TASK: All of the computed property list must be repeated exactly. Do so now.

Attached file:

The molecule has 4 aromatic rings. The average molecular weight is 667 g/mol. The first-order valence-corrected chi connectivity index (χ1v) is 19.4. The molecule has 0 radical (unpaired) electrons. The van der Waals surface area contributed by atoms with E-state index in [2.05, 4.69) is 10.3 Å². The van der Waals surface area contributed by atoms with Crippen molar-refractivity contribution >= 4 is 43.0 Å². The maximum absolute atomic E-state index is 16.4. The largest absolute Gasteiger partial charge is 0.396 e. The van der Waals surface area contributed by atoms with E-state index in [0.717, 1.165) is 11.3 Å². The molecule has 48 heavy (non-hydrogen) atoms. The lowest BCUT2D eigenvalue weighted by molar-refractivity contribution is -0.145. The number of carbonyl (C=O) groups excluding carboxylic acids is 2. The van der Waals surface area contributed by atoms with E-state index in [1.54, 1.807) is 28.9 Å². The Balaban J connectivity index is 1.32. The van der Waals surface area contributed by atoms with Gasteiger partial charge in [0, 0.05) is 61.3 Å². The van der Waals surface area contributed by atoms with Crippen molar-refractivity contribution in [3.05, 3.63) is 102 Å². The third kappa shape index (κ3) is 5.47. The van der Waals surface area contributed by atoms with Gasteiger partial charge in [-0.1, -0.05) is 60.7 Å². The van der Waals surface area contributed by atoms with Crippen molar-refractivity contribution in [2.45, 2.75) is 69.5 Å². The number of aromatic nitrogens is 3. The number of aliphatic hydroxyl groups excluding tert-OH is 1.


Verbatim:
The molecule has 4 aromatic rings. The average molecular weight is 667 g/mol. The first-order valence-corrected chi connectivity index (χ1v) is 19.4. The molecule has 0 radical (unpaired) electrons. The van der Waals surface area contributed by atoms with E-state index in [2.05, 4.69) is 10.3 Å². The van der Waals surface area contributed by atoms with Crippen molar-refractivity contribution >= 4 is 43.0 Å². The maximum absolute atomic E-state index is 16.4. The largest absolute Gasteiger partial charge is 0.396 e. The van der Waals surface area contributed by atoms with E-state index in [0.717, 1.165) is 11.3 Å². The molecule has 48 heavy (non-hydrogen) atoms. The lowest BCUT2D eigenvalue weighted by molar-refractivity contribution is -0.145. The number of carbonyl (C=O) groups excluding carboxylic acids is 2. The van der Waals surface area contributed by atoms with E-state index in [1.54, 1.807) is 28.9 Å². The Balaban J connectivity index is 1.32. The van der Waals surface area contributed by atoms with Gasteiger partial charge in [0, 0.05) is 61.3 Å². The van der Waals surface area contributed by atoms with Crippen molar-refractivity contribution in [3.05, 3.63) is 102 Å². The third kappa shape index (κ3) is 5.47. The van der Waals surface area contributed by atoms with Gasteiger partial charge in [-0.1, -0.05) is 60.7 Å². The van der Waals surface area contributed by atoms with Crippen molar-refractivity contribution in [2.45, 2.75) is 69.5 Å². The number of aromatic nitrogens is 3. The number of aliphatic hydroxyl groups excluding tert-OH is 1.